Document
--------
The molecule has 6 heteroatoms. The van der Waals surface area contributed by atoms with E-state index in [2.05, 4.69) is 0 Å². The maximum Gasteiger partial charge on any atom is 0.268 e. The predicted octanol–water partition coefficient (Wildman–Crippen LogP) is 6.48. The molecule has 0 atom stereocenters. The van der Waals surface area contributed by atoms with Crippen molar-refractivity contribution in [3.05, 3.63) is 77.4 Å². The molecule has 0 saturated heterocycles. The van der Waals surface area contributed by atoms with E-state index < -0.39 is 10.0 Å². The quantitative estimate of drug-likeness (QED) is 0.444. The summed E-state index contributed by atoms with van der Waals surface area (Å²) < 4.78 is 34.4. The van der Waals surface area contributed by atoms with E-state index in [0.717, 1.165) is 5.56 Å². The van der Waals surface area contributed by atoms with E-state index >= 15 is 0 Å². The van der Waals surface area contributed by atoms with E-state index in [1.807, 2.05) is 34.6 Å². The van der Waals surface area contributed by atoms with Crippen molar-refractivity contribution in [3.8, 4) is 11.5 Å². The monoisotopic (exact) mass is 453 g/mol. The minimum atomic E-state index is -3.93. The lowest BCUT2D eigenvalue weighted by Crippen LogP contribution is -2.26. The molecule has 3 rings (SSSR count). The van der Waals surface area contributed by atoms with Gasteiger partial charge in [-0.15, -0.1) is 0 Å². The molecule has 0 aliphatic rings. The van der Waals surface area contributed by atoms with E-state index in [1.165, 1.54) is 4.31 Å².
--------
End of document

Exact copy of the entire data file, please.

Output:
The molecule has 6 heteroatoms. The van der Waals surface area contributed by atoms with E-state index in [2.05, 4.69) is 0 Å². The maximum Gasteiger partial charge on any atom is 0.268 e. The predicted octanol–water partition coefficient (Wildman–Crippen LogP) is 6.48. The molecule has 0 atom stereocenters. The van der Waals surface area contributed by atoms with Crippen molar-refractivity contribution in [3.05, 3.63) is 77.4 Å². The molecule has 0 saturated heterocycles. The van der Waals surface area contributed by atoms with E-state index < -0.39 is 10.0 Å². The quantitative estimate of drug-likeness (QED) is 0.444. The summed E-state index contributed by atoms with van der Waals surface area (Å²) < 4.78 is 34.4. The van der Waals surface area contributed by atoms with E-state index in [0.717, 1.165) is 5.56 Å². The van der Waals surface area contributed by atoms with E-state index >= 15 is 0 Å². The van der Waals surface area contributed by atoms with E-state index in [1.807, 2.05) is 34.6 Å². The van der Waals surface area contributed by atoms with Crippen molar-refractivity contribution in [3.8, 4) is 11.5 Å². The monoisotopic (exact) mass is 453 g/mol. The minimum atomic E-state index is -3.93. The lowest BCUT2D eigenvalue weighted by Crippen LogP contribution is -2.26. The molecule has 3 rings (SSSR count). The van der Waals surface area contributed by atoms with Gasteiger partial charge in [-0.15, -0.1) is 0 Å². The molecule has 0 aliphatic rings. The van der Waals surface area contributed by atoms with E-state index in [1.165, 1.54) is 4.31 Å².